What Is a Weight Gaining Diet?

Weight gaining diet

Verywell / Debbie Burkhoff

At Verywell, we believe there is no one-size-fits-all approach to a healthy lifestyle. Successful eating plans need to be individualized and take the whole person into consideration. Prior to starting a new diet plan, consult with your health care provider or a registered dietitian, especially if you have an underlying health condition.

If you have a body mass index (BMI) of 18.5 or less, you may be underweight. Low body weight can be caused by a number of factors including illness, genetics, medication, psychological issues, or high levels of physical activity. Whether you've experienced some unexpected weight loss or your doctor is recommending you gain weight, it may be time to make some dietary changes that can help you do so.

Following a weight gaining diet increases your daily calorie intake to put on the necessary pounds. The easiest way to increase calories is by eating foods that are energy-dense, which means they're high in calories.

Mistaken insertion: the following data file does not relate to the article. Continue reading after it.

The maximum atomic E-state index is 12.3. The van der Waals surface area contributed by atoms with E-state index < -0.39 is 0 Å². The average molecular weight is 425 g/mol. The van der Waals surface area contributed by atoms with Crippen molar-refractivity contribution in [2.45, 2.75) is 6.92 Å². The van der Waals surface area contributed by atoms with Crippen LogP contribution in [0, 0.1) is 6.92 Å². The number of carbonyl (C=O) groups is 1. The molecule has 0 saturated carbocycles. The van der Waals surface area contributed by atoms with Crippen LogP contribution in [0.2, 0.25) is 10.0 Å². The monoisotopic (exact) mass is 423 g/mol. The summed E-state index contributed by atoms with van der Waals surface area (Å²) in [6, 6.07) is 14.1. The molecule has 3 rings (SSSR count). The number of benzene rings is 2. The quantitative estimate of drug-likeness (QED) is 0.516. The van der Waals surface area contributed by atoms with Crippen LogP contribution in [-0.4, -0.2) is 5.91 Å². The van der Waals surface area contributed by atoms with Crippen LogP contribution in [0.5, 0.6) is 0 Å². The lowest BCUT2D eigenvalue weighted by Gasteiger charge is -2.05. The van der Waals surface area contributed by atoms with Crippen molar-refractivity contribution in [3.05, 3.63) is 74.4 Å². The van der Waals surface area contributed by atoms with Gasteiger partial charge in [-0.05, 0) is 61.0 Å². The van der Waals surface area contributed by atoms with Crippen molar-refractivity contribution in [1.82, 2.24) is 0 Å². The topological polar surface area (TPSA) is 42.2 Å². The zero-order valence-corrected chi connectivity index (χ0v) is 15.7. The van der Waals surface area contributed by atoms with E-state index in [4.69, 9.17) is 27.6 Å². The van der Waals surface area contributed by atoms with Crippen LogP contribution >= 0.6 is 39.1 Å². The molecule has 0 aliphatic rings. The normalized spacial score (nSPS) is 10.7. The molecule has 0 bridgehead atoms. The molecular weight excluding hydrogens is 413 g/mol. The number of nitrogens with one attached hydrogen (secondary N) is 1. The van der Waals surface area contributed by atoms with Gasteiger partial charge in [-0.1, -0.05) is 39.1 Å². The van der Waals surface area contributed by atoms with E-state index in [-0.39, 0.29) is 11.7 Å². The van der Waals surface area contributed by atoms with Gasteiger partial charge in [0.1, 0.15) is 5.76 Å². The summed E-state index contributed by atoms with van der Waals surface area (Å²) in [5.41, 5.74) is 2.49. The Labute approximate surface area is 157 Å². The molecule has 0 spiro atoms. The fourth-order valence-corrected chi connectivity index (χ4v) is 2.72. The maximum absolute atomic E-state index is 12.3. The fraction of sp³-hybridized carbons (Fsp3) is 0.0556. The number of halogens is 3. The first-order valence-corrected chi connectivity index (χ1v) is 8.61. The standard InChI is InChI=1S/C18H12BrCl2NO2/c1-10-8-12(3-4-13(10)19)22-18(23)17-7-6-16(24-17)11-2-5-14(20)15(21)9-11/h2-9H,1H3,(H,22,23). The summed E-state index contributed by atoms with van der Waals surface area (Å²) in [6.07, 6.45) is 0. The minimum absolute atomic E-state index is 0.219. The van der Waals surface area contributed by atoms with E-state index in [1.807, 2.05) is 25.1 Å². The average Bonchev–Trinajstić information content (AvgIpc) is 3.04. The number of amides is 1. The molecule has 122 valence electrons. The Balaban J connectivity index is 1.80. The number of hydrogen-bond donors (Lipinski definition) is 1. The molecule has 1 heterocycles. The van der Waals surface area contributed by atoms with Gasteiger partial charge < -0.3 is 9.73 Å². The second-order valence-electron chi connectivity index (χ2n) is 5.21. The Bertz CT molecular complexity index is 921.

A weight-gaining diet is not a specific plan with a catchy name or a service promoted by a certain doctor, group, or company. Instead, it is a strategy for increasing the number of calories consumed in order to add weight. It means eating more calories than you burn through exercise and daily activities. This type of diet works whether you are underweight or are specifically trying to build muscle.

What Experts Say

"A weight gain diet is designed to add mass and is often followed by those who are underweight or by gymgoers looking to add muscle. When designed properly, with extra calories coming from nutritious sources, experts agree this diet is useful for populations who need it."
Chrissy Carroll, RD, MPH

What Can You Eat?

To follow a weight gaining diet, simply start by taking in more calories per day than you currently are eating. Carbohydrates are your body's preferred form of energy, and you need to give your body the energy it requires to perform your daily tasks, plus some extra calories.

Increase your carbohydrate intake with whole-grain bread and cereals, fruits, and vegetables, and your overall calorie intake with additional protein and healthy fats.

What You Need to Know

Some foods are better for you than others. It's best to choose those that are high in calories, but also nutritious and good for you. Foods like legumes, avocados, dried fruit, nuts, seeds, nut butter, and smoothies are just a few examples of healthy weight-gaining foods.